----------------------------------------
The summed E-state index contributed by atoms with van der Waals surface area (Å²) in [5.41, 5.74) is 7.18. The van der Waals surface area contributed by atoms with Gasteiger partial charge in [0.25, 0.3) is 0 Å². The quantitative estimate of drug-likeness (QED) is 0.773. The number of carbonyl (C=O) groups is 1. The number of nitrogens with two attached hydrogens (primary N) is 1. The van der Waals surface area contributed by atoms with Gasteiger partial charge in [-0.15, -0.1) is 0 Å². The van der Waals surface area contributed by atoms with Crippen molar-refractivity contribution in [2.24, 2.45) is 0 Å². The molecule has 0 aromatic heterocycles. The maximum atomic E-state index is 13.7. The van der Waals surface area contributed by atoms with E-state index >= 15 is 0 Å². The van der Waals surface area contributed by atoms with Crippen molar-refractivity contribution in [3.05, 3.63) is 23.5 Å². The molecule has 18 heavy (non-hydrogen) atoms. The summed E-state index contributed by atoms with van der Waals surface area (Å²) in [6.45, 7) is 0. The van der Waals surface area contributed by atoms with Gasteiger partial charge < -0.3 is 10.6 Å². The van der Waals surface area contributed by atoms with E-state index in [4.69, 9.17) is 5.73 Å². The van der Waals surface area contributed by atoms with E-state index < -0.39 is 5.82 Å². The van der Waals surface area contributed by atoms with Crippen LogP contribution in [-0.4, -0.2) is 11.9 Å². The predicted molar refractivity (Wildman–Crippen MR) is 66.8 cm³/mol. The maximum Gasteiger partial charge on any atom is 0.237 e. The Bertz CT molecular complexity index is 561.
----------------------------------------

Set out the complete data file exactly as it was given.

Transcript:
The summed E-state index contributed by atoms with van der Waals surface area (Å²) in [5.41, 5.74) is 7.18. The van der Waals surface area contributed by atoms with Gasteiger partial charge in [0.25, 0.3) is 0 Å². The quantitative estimate of drug-likeness (QED) is 0.773. The number of carbonyl (C=O) groups is 1. The number of nitrogens with two attached hydrogens (primary N) is 1. The van der Waals surface area contributed by atoms with Gasteiger partial charge in [-0.15, -0.1) is 0 Å². The van der Waals surface area contributed by atoms with Crippen molar-refractivity contribution in [2.24, 2.45) is 0 Å². The molecule has 0 aromatic heterocycles. The maximum atomic E-state index is 13.7. The van der Waals surface area contributed by atoms with E-state index >= 15 is 0 Å². The van der Waals surface area contributed by atoms with Crippen molar-refractivity contribution in [3.05, 3.63) is 23.5 Å². The molecule has 18 heavy (non-hydrogen) atoms. The summed E-state index contributed by atoms with van der Waals surface area (Å²) in [6.45, 7) is 0. The van der Waals surface area contributed by atoms with Gasteiger partial charge < -0.3 is 10.6 Å². The van der Waals surface area contributed by atoms with E-state index in [4.69, 9.17) is 5.73 Å². The van der Waals surface area contributed by atoms with E-state index < -0.39 is 5.82 Å². The van der Waals surface area contributed by atoms with Crippen LogP contribution in [-0.4, -0.2) is 11.9 Å². The predicted molar refractivity (Wildman–Crippen MR) is 66.8 cm³/mol. The maximum Gasteiger partial charge on any atom is 0.237 e. The Bertz CT molecular complexity index is 561.